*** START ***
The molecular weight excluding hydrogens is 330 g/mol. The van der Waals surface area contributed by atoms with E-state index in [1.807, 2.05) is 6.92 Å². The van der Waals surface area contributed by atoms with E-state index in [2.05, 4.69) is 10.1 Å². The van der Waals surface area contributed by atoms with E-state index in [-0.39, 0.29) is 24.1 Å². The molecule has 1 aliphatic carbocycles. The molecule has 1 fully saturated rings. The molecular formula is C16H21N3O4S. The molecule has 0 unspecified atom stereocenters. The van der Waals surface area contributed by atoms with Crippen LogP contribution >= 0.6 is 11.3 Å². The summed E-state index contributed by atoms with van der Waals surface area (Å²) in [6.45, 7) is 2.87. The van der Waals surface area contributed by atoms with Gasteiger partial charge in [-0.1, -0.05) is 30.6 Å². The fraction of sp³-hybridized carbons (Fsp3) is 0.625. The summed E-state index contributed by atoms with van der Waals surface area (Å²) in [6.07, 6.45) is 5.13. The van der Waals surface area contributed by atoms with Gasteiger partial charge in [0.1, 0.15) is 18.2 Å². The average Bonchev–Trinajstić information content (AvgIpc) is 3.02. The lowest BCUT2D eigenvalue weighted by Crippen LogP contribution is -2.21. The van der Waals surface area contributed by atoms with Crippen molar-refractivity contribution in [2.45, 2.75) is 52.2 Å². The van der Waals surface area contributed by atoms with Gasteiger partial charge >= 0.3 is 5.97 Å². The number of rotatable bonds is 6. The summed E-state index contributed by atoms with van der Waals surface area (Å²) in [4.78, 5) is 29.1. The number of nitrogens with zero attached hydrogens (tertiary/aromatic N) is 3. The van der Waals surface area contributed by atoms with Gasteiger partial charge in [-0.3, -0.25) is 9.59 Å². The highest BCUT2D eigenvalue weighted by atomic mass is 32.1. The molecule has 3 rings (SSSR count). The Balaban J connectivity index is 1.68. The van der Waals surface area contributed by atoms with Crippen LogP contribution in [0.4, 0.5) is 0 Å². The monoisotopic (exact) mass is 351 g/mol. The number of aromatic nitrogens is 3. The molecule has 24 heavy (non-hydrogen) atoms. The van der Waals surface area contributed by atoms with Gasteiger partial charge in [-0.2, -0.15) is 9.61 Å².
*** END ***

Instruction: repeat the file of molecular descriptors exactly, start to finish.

The molecular weight excluding hydrogens is 330 g/mol. The van der Waals surface area contributed by atoms with E-state index in [1.807, 2.05) is 6.92 Å². The van der Waals surface area contributed by atoms with E-state index in [2.05, 4.69) is 10.1 Å². The van der Waals surface area contributed by atoms with E-state index in [-0.39, 0.29) is 24.1 Å². The molecule has 1 aliphatic carbocycles. The molecule has 1 fully saturated rings. The molecular formula is C16H21N3O4S. The molecule has 0 unspecified atom stereocenters. The van der Waals surface area contributed by atoms with Crippen LogP contribution >= 0.6 is 11.3 Å². The summed E-state index contributed by atoms with van der Waals surface area (Å²) in [6.45, 7) is 2.87. The van der Waals surface area contributed by atoms with Gasteiger partial charge in [-0.1, -0.05) is 30.6 Å². The fraction of sp³-hybridized carbons (Fsp3) is 0.625. The summed E-state index contributed by atoms with van der Waals surface area (Å²) in [6.07, 6.45) is 5.13. The van der Waals surface area contributed by atoms with Gasteiger partial charge in [0.1, 0.15) is 18.2 Å². The average Bonchev–Trinajstić information content (AvgIpc) is 3.02. The lowest BCUT2D eigenvalue weighted by Crippen LogP contribution is -2.21. The van der Waals surface area contributed by atoms with Crippen molar-refractivity contribution in [2.45, 2.75) is 52.2 Å². The van der Waals surface area contributed by atoms with Gasteiger partial charge >= 0.3 is 5.97 Å². The number of rotatable bonds is 6. The summed E-state index contributed by atoms with van der Waals surface area (Å²) in [4.78, 5) is 29.1. The number of nitrogens with zero attached hydrogens (tertiary/aromatic N) is 3. The van der Waals surface area contributed by atoms with Gasteiger partial charge in [-0.3, -0.25) is 9.59 Å². The highest BCUT2D eigenvalue weighted by atomic mass is 32.1. The molecule has 3 rings (SSSR count). The Balaban J connectivity index is 1.68. The van der Waals surface area contributed by atoms with Crippen LogP contribution in [0.4, 0.5) is 0 Å². The monoisotopic (exact) mass is 351 g/mol. The number of aromatic nitrogens is 3. The molecule has 24 heavy (non-hydrogen) atoms. The van der Waals surface area contributed by atoms with Gasteiger partial charge in [-0.2, -0.15) is 9.61 Å².